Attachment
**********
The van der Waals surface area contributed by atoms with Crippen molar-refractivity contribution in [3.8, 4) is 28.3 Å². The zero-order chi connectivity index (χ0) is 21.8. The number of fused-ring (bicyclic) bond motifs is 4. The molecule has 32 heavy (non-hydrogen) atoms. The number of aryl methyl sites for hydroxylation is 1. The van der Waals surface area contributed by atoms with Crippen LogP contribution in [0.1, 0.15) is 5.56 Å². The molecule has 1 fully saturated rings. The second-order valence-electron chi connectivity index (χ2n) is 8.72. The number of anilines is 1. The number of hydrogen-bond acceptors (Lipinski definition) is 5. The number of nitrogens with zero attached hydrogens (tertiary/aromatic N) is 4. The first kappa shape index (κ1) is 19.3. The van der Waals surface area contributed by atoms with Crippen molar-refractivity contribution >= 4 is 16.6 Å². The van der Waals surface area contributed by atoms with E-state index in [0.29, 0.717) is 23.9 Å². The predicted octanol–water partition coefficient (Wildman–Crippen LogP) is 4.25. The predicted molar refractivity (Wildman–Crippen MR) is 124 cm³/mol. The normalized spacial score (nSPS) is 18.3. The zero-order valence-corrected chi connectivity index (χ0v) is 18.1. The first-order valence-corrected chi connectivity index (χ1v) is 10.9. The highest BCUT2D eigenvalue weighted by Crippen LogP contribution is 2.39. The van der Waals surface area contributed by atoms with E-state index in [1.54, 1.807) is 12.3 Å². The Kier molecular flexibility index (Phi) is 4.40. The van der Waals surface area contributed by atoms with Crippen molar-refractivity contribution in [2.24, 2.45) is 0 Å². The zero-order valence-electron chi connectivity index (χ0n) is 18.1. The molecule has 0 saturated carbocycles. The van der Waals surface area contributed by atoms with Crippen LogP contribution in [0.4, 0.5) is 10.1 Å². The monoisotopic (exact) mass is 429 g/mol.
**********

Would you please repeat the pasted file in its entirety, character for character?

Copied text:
The van der Waals surface area contributed by atoms with Crippen molar-refractivity contribution in [3.8, 4) is 28.3 Å². The zero-order chi connectivity index (χ0) is 21.8. The number of fused-ring (bicyclic) bond motifs is 4. The molecule has 32 heavy (non-hydrogen) atoms. The number of aryl methyl sites for hydroxylation is 1. The van der Waals surface area contributed by atoms with Crippen LogP contribution in [0.1, 0.15) is 5.56 Å². The molecule has 1 fully saturated rings. The second-order valence-electron chi connectivity index (χ2n) is 8.72. The number of anilines is 1. The number of hydrogen-bond acceptors (Lipinski definition) is 5. The number of nitrogens with zero attached hydrogens (tertiary/aromatic N) is 4. The first kappa shape index (κ1) is 19.3. The van der Waals surface area contributed by atoms with Crippen molar-refractivity contribution >= 4 is 16.6 Å². The van der Waals surface area contributed by atoms with E-state index in [0.29, 0.717) is 23.9 Å². The predicted octanol–water partition coefficient (Wildman–Crippen LogP) is 4.25. The predicted molar refractivity (Wildman–Crippen MR) is 124 cm³/mol. The normalized spacial score (nSPS) is 18.3. The zero-order valence-corrected chi connectivity index (χ0v) is 18.1. The first-order valence-corrected chi connectivity index (χ1v) is 10.9. The highest BCUT2D eigenvalue weighted by Crippen LogP contribution is 2.39. The van der Waals surface area contributed by atoms with E-state index in [1.54, 1.807) is 12.3 Å². The Kier molecular flexibility index (Phi) is 4.40. The van der Waals surface area contributed by atoms with Crippen molar-refractivity contribution in [2.24, 2.45) is 0 Å². The zero-order valence-electron chi connectivity index (χ0n) is 18.1. The molecule has 0 saturated carbocycles. The van der Waals surface area contributed by atoms with Crippen LogP contribution in [0.4, 0.5) is 10.1 Å². The monoisotopic (exact) mass is 429 g/mol.